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And yes, sometimes I would go to bed much later than socially acceptable at that age, leading me to sleep until noon. But, sometimes I would go to bed at 10 pm and still was able to snooze and snooze until also much later than socially acceptable. I never thought anything of it, though. But I had created a reputation for myself in my family as the girl who sleeps the day away. I tried hard not to carry that reputation over into school, but alas, it happened. In my senior year government class, for example, there was one time where I fell asleep (in the front row, mind you) and hadn’t realized I fell asleep until my sleep talking woke me up. I sat in the middle of two girls who looked at me and kindly said while pretending they weren’t extremely confused, “Are you ok? Were you sleeping?” See, it wasn’t normal to sleep that much during school. It really wasn’t the cool thing to do.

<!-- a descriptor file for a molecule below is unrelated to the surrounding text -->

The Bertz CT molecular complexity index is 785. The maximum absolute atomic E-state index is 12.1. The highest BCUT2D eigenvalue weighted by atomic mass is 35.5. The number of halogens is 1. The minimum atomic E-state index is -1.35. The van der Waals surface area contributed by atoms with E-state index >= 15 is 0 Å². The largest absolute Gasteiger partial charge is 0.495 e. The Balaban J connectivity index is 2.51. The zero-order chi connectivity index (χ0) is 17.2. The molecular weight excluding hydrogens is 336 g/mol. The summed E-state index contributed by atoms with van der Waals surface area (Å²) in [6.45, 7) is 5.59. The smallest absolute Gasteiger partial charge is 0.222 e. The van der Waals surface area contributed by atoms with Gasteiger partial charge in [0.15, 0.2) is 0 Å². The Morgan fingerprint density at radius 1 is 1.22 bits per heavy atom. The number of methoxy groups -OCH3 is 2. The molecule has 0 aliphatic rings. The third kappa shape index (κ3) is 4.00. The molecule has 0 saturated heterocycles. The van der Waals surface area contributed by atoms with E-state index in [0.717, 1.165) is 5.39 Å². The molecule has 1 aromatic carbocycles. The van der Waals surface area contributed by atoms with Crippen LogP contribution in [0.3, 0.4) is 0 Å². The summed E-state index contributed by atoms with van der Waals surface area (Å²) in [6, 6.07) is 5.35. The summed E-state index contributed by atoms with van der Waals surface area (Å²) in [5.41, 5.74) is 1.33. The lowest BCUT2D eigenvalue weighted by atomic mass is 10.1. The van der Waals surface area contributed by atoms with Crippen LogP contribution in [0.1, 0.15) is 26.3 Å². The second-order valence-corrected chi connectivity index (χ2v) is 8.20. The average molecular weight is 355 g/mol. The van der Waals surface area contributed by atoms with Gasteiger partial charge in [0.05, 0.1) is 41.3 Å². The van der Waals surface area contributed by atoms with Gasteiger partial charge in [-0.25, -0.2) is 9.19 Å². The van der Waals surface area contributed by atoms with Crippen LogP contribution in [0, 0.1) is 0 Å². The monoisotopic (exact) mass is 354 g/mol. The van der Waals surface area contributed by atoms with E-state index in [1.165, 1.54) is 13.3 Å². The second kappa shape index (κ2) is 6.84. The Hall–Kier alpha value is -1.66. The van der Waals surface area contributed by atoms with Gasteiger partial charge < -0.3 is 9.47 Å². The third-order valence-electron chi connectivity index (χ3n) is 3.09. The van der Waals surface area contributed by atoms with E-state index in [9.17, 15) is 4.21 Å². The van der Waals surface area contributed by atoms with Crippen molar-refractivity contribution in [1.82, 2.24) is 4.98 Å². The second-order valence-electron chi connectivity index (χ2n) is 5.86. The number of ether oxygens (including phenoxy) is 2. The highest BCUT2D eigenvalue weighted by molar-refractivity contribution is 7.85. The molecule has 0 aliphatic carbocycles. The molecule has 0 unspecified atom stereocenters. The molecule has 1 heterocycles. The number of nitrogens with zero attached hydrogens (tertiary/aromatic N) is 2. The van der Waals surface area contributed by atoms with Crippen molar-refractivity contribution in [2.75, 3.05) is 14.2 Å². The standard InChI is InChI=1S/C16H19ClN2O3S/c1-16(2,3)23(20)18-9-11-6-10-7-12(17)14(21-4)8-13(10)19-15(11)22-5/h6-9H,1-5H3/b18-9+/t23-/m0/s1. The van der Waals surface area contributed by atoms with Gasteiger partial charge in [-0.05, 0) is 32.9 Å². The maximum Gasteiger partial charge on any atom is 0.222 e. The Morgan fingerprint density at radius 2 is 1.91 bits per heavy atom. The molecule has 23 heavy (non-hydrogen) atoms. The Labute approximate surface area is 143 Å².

When I went off to college, I realized that I could nap whenever I wanted and wouldn’t have my parents waking me up every 5 minutes telling me to get up and sweep the kitchen or some cliche chore that they made you do just so you were doing something. So when I went to college I was like…wait I can nap in freedom? Whenever? That’s the American dream! And as a true patriot, I lived out that dream. But, I never realized that I napped a lot more than some of my other friends did. I napped through some evening classes and didn’t care because my body was so tired.